• In an alternative embodiment, a three-step temperature cycling process may be performed using two IR energy wavelengths. As depicted by the graph in FIG. 2( b), the process chamber is initially heated and kept at a temperature representing the lowest of the three desired temperature values (in this example, 55° C.). Thus, to implement the PCR process, the vials are initially subjected to the first IR wavelength (IR1) for denaturing. Then, because the chamber is already heated to a baseline temperature of 55° C., no IR radiation is applied for a duration representing the completion time of the annealing step. In other words, the second IR wavelength (IR2) used in the embodiment of FIG. 2( a) is not used. Then, after the vials are exposed to the preheated annealing temperature for the requisite time, third IR wavelength (IR3) is applied to the vials for the extending step.
  • Still a further embodiment of a precise temperature cycling method and apparatus is shown in FIG. 3. As is shown, the system 300 can also be designed to conduct a batch operation in a continuous mode. Instead of using a single processing chamber with an infrared heating source of varying wavelengths, the samples 102 are exposed to IR radiation at specified wavelengths in discrete chambers 302 a, 302 b, 302 c, by traveling along conveyor 304. Again, using the PCR example, the first chamber will include IR generation sources 104 a configured for directing IR energy at the first IR wavelength (IR1); the second chamber will include IR generation sources 104 b configured for directing IR energy at the second IR wavelength (IR2); and the third chamber will include IR generation sources 104 c configured for directing IR energy at the third IR wavelength (IR3). This embodiment thus allows for higher throughput as the industry prepares to meet growing needs in the near future.
  • As will be appreciated from the above described embodiments, certain disadvantages of existing thermal cyclers used in the art (e.g., such as those having sample vials of DNA placed in either a metal block or in wells in a plastic plate with circulating fluid) are overcome, since the temperature of the samples is not controlled by the temperature of a metal block or circulating heating oil. As a result, thermal resistance issues emanating from conductive/convective heat transfer from a metal/fluid to polypropylene vials and then to the sample are avoided by the use of IR resonant heating.
  • Sample throughput may thus be increased due to a decreased lag time as a result of the time needed to change the cycle temperature settings in view of thermal resistances. Furthermore, the above described embodiments can alleviate the possibility of cross-reactivity with non-targeted DNA sequencing that could otherwise result in non-specific amplification and primers reacting with one other.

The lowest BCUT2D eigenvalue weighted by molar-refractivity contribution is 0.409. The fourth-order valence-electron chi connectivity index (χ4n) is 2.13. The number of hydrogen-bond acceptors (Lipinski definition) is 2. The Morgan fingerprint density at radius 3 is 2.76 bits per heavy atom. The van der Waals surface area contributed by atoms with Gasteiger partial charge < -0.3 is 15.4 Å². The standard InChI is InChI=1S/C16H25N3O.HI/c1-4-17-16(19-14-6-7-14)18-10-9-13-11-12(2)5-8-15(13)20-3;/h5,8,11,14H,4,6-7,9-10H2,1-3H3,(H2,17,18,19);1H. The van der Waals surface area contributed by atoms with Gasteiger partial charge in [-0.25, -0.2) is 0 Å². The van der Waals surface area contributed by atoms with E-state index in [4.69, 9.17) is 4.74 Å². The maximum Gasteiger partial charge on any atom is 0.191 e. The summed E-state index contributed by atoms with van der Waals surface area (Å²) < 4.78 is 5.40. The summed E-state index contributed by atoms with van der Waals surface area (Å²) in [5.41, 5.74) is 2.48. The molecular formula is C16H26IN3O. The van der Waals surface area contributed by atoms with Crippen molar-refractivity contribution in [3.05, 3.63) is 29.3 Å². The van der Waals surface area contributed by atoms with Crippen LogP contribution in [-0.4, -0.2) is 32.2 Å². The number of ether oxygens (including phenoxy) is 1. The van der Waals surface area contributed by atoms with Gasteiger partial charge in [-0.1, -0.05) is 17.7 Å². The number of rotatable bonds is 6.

• FIG. 4 is a graph depicting molecular absorptivity of water and other materials as a function of wavelength. As can be seen from the bottom portion of the graph, there are several pockets of wavelength ranges within the IR and near IR spectra in which there is no IR absorption by water. These ranges include: about 8.5-10 μm (1000-1200 cm−1); about 3.6-4.2 μm (2400-2800 cm−1); about 2.0-2.4 μm (4200-5000 cm−1); about 1.5-1.7 μm (5880-6600 cm−1); and about 1.2 μm (8333 cm−1). Thus, at applied IR wavelengths in these ranges, any organic material (contained in water) having a natural vibrational frequency of a bond that falls therein will be subject to resonant heating but without causing resonant heating of the water as well.
  • Finally, Table 1 below lists some exemplary organic compounds that have a natural vibrational frequency of a bond of a molecule that falls within one of the wavelength ranges in which water does not absorb IR. Thus, such compounds may be directly heated by IR radiation in this frequency without directly heating the fluid medium (water) that contains the biochemical sample.
  • TABLE 1
    Frequency
    (cm−1) Vibration Compound
    1130-1100 Symmetric C═C═C stretch (2 bands) Allenes
    1130 Pseudosymmetric C═C═O stretch Ketene
    1065 C═S stretch Ethylene
    trithiocarbonate
  • While the invention has been described with reference to a preferred embodiment or embodiments, it will be understood by those skilled in the art that various changes may be made and equivalents may be substituted for elements thereof without departing from the scope of the invention. In addition, many modifications may be made to adapt a particular situation or material to the teachings of the invention without departing from the essential scope thereof. Therefore, it is intended that the invention not be limited to the particular embodiment disclosed as the best mode contemplated for carrying out this invention, but that the invention will include all embodiments falling within the scope of the appended claims.

Claims (12)

  1. 1. A method for implementing a temperature cycling operation for a biochemical sample to be reacted, the method comprising:
    applying an infrared (IR) heating source to the biochemical sample to be reacted at a first infrared wavelength selected so as to generate a first desired temperature for a first duration and produce a first desired reaction within the biochemical sample;